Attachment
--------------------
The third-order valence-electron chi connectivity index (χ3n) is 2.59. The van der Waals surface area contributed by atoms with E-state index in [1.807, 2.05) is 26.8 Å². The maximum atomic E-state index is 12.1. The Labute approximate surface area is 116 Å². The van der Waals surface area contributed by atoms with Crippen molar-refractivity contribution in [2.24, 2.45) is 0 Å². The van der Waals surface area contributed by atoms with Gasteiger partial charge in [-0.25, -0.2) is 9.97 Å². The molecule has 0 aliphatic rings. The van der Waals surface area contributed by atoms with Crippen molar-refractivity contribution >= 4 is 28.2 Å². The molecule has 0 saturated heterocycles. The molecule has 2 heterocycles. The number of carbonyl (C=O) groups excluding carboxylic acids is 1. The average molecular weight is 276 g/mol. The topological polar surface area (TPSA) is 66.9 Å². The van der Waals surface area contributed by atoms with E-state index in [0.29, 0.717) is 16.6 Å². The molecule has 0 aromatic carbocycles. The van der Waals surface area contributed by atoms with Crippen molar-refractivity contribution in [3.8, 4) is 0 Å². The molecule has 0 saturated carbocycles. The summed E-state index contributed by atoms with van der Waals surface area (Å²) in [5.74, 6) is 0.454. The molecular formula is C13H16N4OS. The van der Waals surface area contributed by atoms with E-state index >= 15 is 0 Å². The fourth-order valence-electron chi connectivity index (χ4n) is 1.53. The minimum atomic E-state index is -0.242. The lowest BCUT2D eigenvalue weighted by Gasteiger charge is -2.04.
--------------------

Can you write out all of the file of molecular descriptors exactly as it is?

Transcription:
The third-order valence-electron chi connectivity index (χ3n) is 2.59. The van der Waals surface area contributed by atoms with E-state index in [1.807, 2.05) is 26.8 Å². The maximum atomic E-state index is 12.1. The Labute approximate surface area is 116 Å². The van der Waals surface area contributed by atoms with Crippen molar-refractivity contribution in [2.24, 2.45) is 0 Å². The van der Waals surface area contributed by atoms with Gasteiger partial charge in [-0.25, -0.2) is 9.97 Å². The molecule has 0 aliphatic rings. The van der Waals surface area contributed by atoms with Crippen molar-refractivity contribution >= 4 is 28.2 Å². The molecule has 0 saturated heterocycles. The molecule has 2 heterocycles. The number of carbonyl (C=O) groups excluding carboxylic acids is 1. The average molecular weight is 276 g/mol. The topological polar surface area (TPSA) is 66.9 Å². The van der Waals surface area contributed by atoms with E-state index in [0.29, 0.717) is 16.6 Å². The molecule has 0 aromatic carbocycles. The van der Waals surface area contributed by atoms with Crippen molar-refractivity contribution in [3.8, 4) is 0 Å². The molecule has 0 saturated carbocycles. The summed E-state index contributed by atoms with van der Waals surface area (Å²) in [5.74, 6) is 0.454. The molecular formula is C13H16N4OS. The van der Waals surface area contributed by atoms with E-state index >= 15 is 0 Å². The fourth-order valence-electron chi connectivity index (χ4n) is 1.53. The minimum atomic E-state index is -0.242. The lowest BCUT2D eigenvalue weighted by Gasteiger charge is -2.04.